Pain is the primary reason people go to a hospital’s emergency room (ER), yet addressing this pain is far down the list of priorities in the ER setting, which infuriates patients and creates a hostile hospital environment for medical practitioners and patients alike.
I talked with 15 local residents, randomly selected at the local Tim Hortons, and every single one of them told me that they or a loved one or a friend had visited the ER at the new Humber River Regional Hospital in the past year with acute pain. While each patient had different conditions and symptoms, they were all outraged that not only was their pain dismissed or ignored by medical professionals, but also that they were often left for hours in isolated rooms, in agony, without any idea when, or if, someone would help them. More than one patient left after waiting for more than 4 hours and went to a different hospital to seek help for their agonizing pain.
Studies have shown that reduction of pain levels directly translates into patient satisfaction of ER visits. Prompt pain management also improves mood, decreases length of hospital stay, and even decreases mortality rates! With Ontario facing worsening patient satisfaction in overcrowded ERs, why is pain management so far down the list of priorities during ER visits?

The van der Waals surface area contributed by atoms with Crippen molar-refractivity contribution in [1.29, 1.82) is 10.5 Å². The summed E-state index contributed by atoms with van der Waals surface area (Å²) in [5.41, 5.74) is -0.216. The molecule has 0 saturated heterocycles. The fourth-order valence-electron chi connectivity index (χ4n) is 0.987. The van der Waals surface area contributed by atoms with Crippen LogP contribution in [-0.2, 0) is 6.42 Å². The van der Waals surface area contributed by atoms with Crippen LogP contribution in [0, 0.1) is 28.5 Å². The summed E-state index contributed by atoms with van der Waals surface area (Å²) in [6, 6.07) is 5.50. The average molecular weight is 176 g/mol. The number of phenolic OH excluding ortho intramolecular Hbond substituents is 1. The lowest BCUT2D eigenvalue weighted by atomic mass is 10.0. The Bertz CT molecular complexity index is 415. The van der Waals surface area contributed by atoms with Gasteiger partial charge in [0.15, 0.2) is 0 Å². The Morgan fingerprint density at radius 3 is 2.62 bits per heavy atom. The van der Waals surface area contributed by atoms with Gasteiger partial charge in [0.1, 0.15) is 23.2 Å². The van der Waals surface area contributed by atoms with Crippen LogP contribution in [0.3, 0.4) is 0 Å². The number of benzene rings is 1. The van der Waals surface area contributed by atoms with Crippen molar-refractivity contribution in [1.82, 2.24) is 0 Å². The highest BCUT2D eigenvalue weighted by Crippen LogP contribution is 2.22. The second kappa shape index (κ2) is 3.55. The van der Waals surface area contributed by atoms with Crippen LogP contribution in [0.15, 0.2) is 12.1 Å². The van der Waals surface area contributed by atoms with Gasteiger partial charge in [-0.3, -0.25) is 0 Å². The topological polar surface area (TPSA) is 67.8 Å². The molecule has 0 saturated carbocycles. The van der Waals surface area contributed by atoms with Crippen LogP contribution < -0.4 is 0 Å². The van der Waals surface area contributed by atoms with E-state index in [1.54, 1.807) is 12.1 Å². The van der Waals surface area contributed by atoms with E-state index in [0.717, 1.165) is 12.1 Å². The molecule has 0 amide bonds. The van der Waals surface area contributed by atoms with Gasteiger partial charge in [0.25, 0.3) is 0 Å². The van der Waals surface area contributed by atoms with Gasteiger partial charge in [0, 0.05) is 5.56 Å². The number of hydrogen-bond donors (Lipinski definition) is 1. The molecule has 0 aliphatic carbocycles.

While pain management does present challenges, medical practitioners in ER departments are all trained in proper treatment practices and guidelines. Something as simple as administering a standard dose of an over-the-counter painkiller may make the difference between incredible suffering and being able to tolerate the already frustrating wait times. It is understandable that triage in the ER must focus on those with the most severe medical trauma, which doesn’t always match the pain people feel. Nevertheless, all patients should be receive rapid pain management during the triage process, not hours later when a doctor finally gets to them (https://www.omicsgroup.org/journals/acute-pain-management-in-the-emergency-department-emphasis-on-nsaids-2165-7548.1000171.php?aid=22063). As the Institute for Safe Medication Practices Canada has argued, “controlling pain early in the presentation of a patient’s illness or soon after an injury is an important duty of healthcare practitioners”. To that effect, all hospitals should “develop and sustain comprehensive pain management systems and protocols” in their emergency rooms. Such a simple thing will go a long way to improving the experiences of patients visiting Ontario’s hospitals. That’s truly “patient care reinvented”.